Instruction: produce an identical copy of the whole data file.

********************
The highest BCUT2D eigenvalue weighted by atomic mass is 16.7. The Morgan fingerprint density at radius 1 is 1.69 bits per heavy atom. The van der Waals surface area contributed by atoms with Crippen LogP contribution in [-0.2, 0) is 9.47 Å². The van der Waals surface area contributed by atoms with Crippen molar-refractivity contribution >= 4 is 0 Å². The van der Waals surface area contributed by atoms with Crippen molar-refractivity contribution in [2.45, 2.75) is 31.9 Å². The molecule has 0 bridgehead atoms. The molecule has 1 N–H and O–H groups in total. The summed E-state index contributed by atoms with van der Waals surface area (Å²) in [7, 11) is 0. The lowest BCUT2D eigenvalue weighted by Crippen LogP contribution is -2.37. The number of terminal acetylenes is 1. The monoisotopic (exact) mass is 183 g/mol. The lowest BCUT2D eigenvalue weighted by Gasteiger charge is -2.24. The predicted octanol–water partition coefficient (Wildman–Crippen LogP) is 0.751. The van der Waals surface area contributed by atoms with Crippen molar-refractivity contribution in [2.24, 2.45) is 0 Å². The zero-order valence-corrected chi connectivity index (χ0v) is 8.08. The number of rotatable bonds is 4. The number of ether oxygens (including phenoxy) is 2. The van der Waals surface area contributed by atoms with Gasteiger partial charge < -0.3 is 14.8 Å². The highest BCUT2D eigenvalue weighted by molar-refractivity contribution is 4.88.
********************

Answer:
The highest BCUT2D eigenvalue weighted by atomic mass is 16.7. The Morgan fingerprint density at radius 1 is 1.69 bits per heavy atom. The van der Waals surface area contributed by atoms with Crippen LogP contribution in [-0.2, 0) is 9.47 Å². The van der Waals surface area contributed by atoms with Crippen molar-refractivity contribution >= 4 is 0 Å². The van der Waals surface area contributed by atoms with Crippen molar-refractivity contribution in [2.45, 2.75) is 31.9 Å². The molecule has 0 bridgehead atoms. The molecule has 1 N–H and O–H groups in total. The summed E-state index contributed by atoms with van der Waals surface area (Å²) in [7, 11) is 0. The lowest BCUT2D eigenvalue weighted by Crippen LogP contribution is -2.37. The number of terminal acetylenes is 1. The monoisotopic (exact) mass is 183 g/mol. The lowest BCUT2D eigenvalue weighted by Gasteiger charge is -2.24. The predicted octanol–water partition coefficient (Wildman–Crippen LogP) is 0.751. The van der Waals surface area contributed by atoms with Crippen molar-refractivity contribution in [2.24, 2.45) is 0 Å². The zero-order valence-corrected chi connectivity index (χ0v) is 8.08. The number of rotatable bonds is 4. The number of ether oxygens (including phenoxy) is 2. The van der Waals surface area contributed by atoms with Gasteiger partial charge < -0.3 is 14.8 Å². The highest BCUT2D eigenvalue weighted by molar-refractivity contribution is 4.88.